Council Set to OK New Contract for Downtown Homeless Shelter
Council ready to take next (Front) Steps
City Council returns to the dais today, Thursday, Jan. 31. It'll be interesting to study new members Paige Ellis and Natasha Harper-Madison and their respective idiosyncrasies, though how anyone could top Harper-Madison's D1 predecessor Ora Houston in the idiosyncrasy department is beyond me. There'll also be a new dynamic at play with newly elevated Mayor Pro Tem Delia Garza as the theoretical second-in-command, though former MPT Kathie Tovo remains on her ideological perch as chief representative for neighborhood interests after graciously turning her title over to Garza on Jan 6.
The star attraction of the 79-Item agenda is CM Alison Alter's resolution requesting a third-party audit of the Austin Police Department's handling of sexual assault cases, in the wake of unflattering national headlines and a concerning review by the Texas Department of Public Safety (for more on that continuing story, see austinchronicle.com/daily/news/). But it will also be an important meeting on the topic of homelessness – identified last year as Council's No. 1 priority – as members consider a new contract with nonprofit Front Steps to operate the Austin Resource Center for the Homeless, as well as a separate resolution directing the city manager to work on expanding Austin's shelter capacity.
This work on homelessness comes at a dire time for Austin, as the percentage of our population sleeping on the street on any given night continues to climb (a 5% jump between 2017 and 2018; the 2019 "point in time" count spearheaded by the Ending Community Homelessness Coalition took place early last Saturday, Jan. 26). Front Steps, which currently runs ARCH, was one of only two contractors to apply last fall for the new contract after Council recalibrated its vision and expectations for the facility. Among the most monumental changes: All ARCH clients will receive case management services from now on, about a 70% increase from current operations, in addition to the Coordinated Assessment that helps determine appropriate housing interventions and connects clients to service providers.
Despite expert warnings last year that the $2.7 million the city currently pays Front Steps each year wouldn't be enough to deliver this increased level of service, the agenda item still offers $13 million for five years (including two potential one-year extensions). So how is Front Steps going to do more with the same? At Tuesday's work session, Council discussed raising the ARCH budget $300,000 to help pay its contractors the city's living wage of $15. Ultimately, it's hoped the shift in focus will help Front Steps better manage the ARCH workload; ECHO director Ann Howard explained that lowering the number of beds at the shelter is essential. "Over time you're actually able to serve more people, because you create a flow that's more efficient," she says.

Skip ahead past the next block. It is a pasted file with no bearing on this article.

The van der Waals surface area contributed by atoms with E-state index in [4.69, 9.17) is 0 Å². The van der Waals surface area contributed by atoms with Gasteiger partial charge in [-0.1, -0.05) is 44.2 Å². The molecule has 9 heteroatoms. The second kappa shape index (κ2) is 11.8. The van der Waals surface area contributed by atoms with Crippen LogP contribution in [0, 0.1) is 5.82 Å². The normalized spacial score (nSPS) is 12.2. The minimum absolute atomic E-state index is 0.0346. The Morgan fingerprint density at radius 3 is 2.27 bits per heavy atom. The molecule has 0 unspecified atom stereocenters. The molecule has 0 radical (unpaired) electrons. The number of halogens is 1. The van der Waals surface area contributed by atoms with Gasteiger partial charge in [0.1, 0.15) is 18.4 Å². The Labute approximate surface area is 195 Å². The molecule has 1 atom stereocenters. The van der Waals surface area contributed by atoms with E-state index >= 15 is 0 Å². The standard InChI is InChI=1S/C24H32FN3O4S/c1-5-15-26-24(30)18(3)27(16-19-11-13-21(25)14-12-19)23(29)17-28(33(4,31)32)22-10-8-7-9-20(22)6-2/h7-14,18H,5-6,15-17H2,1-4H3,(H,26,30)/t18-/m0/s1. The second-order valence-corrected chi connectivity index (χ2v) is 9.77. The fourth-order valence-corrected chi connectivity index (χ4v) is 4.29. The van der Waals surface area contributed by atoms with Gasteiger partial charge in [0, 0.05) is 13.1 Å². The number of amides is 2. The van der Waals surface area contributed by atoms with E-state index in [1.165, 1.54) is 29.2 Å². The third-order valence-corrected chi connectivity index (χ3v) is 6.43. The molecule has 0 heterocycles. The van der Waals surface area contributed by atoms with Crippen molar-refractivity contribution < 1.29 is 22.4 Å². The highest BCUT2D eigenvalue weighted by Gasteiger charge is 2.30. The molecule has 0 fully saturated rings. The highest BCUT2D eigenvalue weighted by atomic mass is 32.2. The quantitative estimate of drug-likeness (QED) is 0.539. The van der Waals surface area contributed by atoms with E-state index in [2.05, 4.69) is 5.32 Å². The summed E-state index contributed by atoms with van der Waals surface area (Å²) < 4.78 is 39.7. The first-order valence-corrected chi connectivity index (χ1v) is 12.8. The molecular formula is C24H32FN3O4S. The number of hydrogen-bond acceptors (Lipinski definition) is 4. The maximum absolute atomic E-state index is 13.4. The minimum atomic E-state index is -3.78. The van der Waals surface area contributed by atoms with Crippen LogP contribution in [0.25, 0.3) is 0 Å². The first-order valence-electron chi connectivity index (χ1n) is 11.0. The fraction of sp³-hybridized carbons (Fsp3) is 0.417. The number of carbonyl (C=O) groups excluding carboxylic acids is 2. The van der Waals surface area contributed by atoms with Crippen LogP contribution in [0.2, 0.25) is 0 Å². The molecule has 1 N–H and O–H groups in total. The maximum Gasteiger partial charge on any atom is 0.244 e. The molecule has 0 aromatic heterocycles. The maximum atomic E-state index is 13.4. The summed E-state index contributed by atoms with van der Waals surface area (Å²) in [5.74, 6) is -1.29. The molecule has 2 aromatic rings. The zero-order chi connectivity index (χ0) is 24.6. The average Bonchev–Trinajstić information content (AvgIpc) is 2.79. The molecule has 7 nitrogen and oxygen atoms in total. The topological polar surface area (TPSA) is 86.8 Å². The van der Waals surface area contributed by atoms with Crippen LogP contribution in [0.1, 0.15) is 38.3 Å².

As Tovo noted to the Chronicle earlier this month ("10-1, Take Two," Jan. 11), this creates a need for new shelter beds, throughout the city, that the city is already behind schedule on delivering. Under the new Front Steps contract, the ARCH will have 130 overnight shelter beds, 60 fewer than before, and nearly 200 fewer openings in its Day Resource Center. Item 78 on today's agenda directs City Manager Spencer Cronk to return by May with a report outlining the city's best options for piloting immediate shelter beds with supportive services that can help people secure permanent housing. Ideally, Council would like to see the first of these emergency shelters open by the end of September.
Y Don't They Do It In The Road
A trio of Items (30-32) regarding the Texas Department of Transportation's proposed Y at Oak Hill overhaul is sure to cause a stir. The Oak Hill Association of Neighborhoods has made an epic stink about the project, which the group says would "devastate the local environment and cause years of construction delays." Council is being asked by TxDOT, the Capital Area Metropolitan Planning Organization, and the city's own transportation department to authorize a $3.3 million payment, to help purchase right of way, from the 2016 Mobility Bond. But OHAN President Cynthia Wilcox said, "We are optimistic that the mayor and City Council will help us achieve a better outcome – one that TxDOT and CAMPO can be proud of, and one that will be an asset to the community and model for future projects."
Elsewhere on the agenda, Council will consider a proposal to use the Texas Ethics Commission's electronic filing system to archive campaign finance reports; a resolution directing the city manager to prioritize collaboration with Austin ISD on ways (such as housing) to use publicly owned land, and a healthy slate of zoning cases. That's really the true test for new CMs Ellis and Harper-Madison – how will they hold up during hours of zoning testimony? We'll see!
Coming up next week: The 50-Item Feb. 7 Council agenda includes approval of 16 applications for affordable housing tax credits.